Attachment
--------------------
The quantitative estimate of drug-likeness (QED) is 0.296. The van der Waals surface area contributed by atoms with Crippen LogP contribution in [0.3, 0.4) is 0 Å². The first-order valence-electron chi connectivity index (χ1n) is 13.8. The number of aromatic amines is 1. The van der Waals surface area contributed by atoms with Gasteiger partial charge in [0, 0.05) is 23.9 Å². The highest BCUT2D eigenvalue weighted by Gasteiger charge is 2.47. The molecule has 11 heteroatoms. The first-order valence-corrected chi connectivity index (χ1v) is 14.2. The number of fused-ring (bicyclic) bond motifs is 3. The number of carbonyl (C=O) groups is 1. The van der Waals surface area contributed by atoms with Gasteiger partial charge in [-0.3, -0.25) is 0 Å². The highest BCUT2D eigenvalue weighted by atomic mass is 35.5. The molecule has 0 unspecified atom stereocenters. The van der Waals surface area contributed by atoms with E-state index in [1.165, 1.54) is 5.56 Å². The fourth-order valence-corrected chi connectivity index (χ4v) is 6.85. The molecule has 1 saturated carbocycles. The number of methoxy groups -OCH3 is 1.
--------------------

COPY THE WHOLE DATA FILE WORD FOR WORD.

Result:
The quantitative estimate of drug-likeness (QED) is 0.296. The van der Waals surface area contributed by atoms with Crippen LogP contribution in [0.3, 0.4) is 0 Å². The first-order valence-electron chi connectivity index (χ1n) is 13.8. The number of aromatic amines is 1. The van der Waals surface area contributed by atoms with Gasteiger partial charge in [0, 0.05) is 23.9 Å². The highest BCUT2D eigenvalue weighted by Gasteiger charge is 2.47. The molecule has 11 heteroatoms. The first-order valence-corrected chi connectivity index (χ1v) is 14.2. The number of fused-ring (bicyclic) bond motifs is 3. The number of carbonyl (C=O) groups is 1. The van der Waals surface area contributed by atoms with Gasteiger partial charge in [-0.3, -0.25) is 0 Å². The highest BCUT2D eigenvalue weighted by atomic mass is 35.5. The molecule has 0 unspecified atom stereocenters. The van der Waals surface area contributed by atoms with E-state index in [1.165, 1.54) is 5.56 Å². The fourth-order valence-corrected chi connectivity index (χ4v) is 6.85. The molecule has 1 saturated carbocycles. The number of methoxy groups -OCH3 is 1.